LAKE PLACID - Green Party candidate Matt Funiciello will visit the Olympic Village on Friday, part of an increase in campaigning he has planned for the summer months now that the Republican primary is over.
From 6 to 8 p.m. he will stop by for a meet- and-greet at the Green Goddess Natural Market, 2051 Saranac Ave.
Funiciello, 46, owns a bakery and a cafe in Glens Falls. He works full-time running the business, and this is a busy time for it. He said he often works 12-hour days.
(Enterprise file photo)
"I'm actually working more hours now than previously," Funiciello told the Enterprise Wednesday. "And that's going to probably continue for the next three weeks."
He said he plans to travel the district more in July, making a few campaign stops a week.
"I'm in the process of transitioning most of my business over to the people who work for me," Funiciello said. "That's a long-term intent."
Elise Stefanik won big over Matt Doheny in Tuesday's Republican primary, and Funiciello said he kind of saw that coming, "based on the amount of television advertising money spent by (American) Crossroads and other PACs." He said he doesn't watch television and therefore didn't see much of the campaign ads, "but I know from watching other elections that a lot of voters seem to respond to them."
Funiciello said he hopes voters in the general election will learn about the candidates more from print media reporting than from TV ads.
Doheny, 43, a Watertown-based investor, blamed the super PAC-funded ads for his defeat. Stefanik, 29, of Willsboro, is a former staffer for President George W. Bush. She also has the Conservative Party line on the Nov. 4 general election. Doheny has secured the Independence Party line.
Stefanik's challenge now is to unite the GOP faction that supports Doheny. Funiciello hopes Doheny stays in the race.
"That would be good for us all," Funiciello said with a laugh that acknowledged it would be good for his candidacy to have the right side of the electorate split.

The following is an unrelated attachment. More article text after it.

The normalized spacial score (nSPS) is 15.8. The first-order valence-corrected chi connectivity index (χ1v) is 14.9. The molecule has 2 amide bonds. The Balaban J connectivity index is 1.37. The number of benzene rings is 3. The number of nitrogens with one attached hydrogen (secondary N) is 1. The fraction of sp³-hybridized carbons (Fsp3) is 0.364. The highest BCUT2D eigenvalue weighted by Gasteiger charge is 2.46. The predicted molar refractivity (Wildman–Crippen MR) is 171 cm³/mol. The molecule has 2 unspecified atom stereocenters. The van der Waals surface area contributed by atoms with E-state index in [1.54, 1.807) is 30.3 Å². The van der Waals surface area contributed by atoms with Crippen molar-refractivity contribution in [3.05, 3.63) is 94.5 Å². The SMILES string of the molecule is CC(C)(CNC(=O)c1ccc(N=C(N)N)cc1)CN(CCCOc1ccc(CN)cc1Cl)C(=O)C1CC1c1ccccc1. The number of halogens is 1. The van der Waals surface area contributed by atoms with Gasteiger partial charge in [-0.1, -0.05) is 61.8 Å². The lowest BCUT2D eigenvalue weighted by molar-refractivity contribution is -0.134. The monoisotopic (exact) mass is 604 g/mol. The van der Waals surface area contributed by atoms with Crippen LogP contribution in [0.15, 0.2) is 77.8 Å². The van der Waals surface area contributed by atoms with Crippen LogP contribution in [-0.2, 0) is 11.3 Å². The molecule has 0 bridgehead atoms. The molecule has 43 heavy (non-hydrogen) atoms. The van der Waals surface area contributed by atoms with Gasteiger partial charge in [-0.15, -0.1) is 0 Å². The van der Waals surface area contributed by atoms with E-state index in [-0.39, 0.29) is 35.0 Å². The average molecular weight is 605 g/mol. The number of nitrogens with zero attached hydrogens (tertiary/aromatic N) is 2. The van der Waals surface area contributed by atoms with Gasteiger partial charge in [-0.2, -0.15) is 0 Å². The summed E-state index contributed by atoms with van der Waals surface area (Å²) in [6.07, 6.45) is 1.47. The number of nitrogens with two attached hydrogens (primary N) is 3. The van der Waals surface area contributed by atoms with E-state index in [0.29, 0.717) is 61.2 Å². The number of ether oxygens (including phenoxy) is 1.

Nevertheless, he said he's not worried if it's a three-way race between Stefanik, Democrat Aaron Woolf and him. He's said in the past that he has much in common with more Libertarian-style Republicans.
"I think I appeal in a far more meaningful way to Republicans in the district who are tired of being pushed around" by rich campaign donors from outside the district, Funiciello said. His campaign does not accept corporate money. Currently, his campaign has raised close to $7,000. Stefanik and Doheny each had more than 100 times that for the primary alone.
"We're Adirondackers. We're New Englanders," he said. "I don't think we respect people in suits coming and spending millions of dollars to tell us what to think."
Funiciello differs with Republicans on some issues, like raising the minimum wage. He supports a $15 minimum wage and said there should not be a small business exception, even for his own bakery, which he's admitted pays some workers less than $15 an hour.
He said he is also "disgusted by the Obama agenda," which could bring him some disenchanted Democrats.
"I don't see any substantial differences between it and the administration of George W. Bush," he said.
The Enterprise asked what he would say to a Democrat who feels Funiciello will spoil the race for Woolf.
"I would say the same thing the Democrats always say to us, that you're spoiling the race for me," he said. "That's what I already said to Aaron Woolf."
Funiciello disagrees with Woolf, the Democratic candidate, on important issues like the new Affordable Care Act. Funiciello supports a single-payer health care system instead, while Woolf would keep the current plan, with some modifications.
"He defends absolutely horrible legislation like the ACA," Funiciello said. "This is a crushing blow to the working class and working poor in this country."
Funiciello also does not believe Woolf will be an independent candidate but that he will toe the party line.
"Aaron Woolf is not going to go to Congress and make a big splash; he's going to be a freshman congressman if he wins," Funiciello said. "None of us are going to make a big splash. We're just going to be one more vote that can be bought or sold. My vote's not going to be bought or sold."
Woolf has been campaigning with the 21st Congressional District's current congressman, Rep. Bill Owens, D-Plattsburgh, who plans to retire after this year. On Wednesday he issued a press release proposing to rein in personal benefits for members of Congress; the Enterprise will cover this plan in a separate article.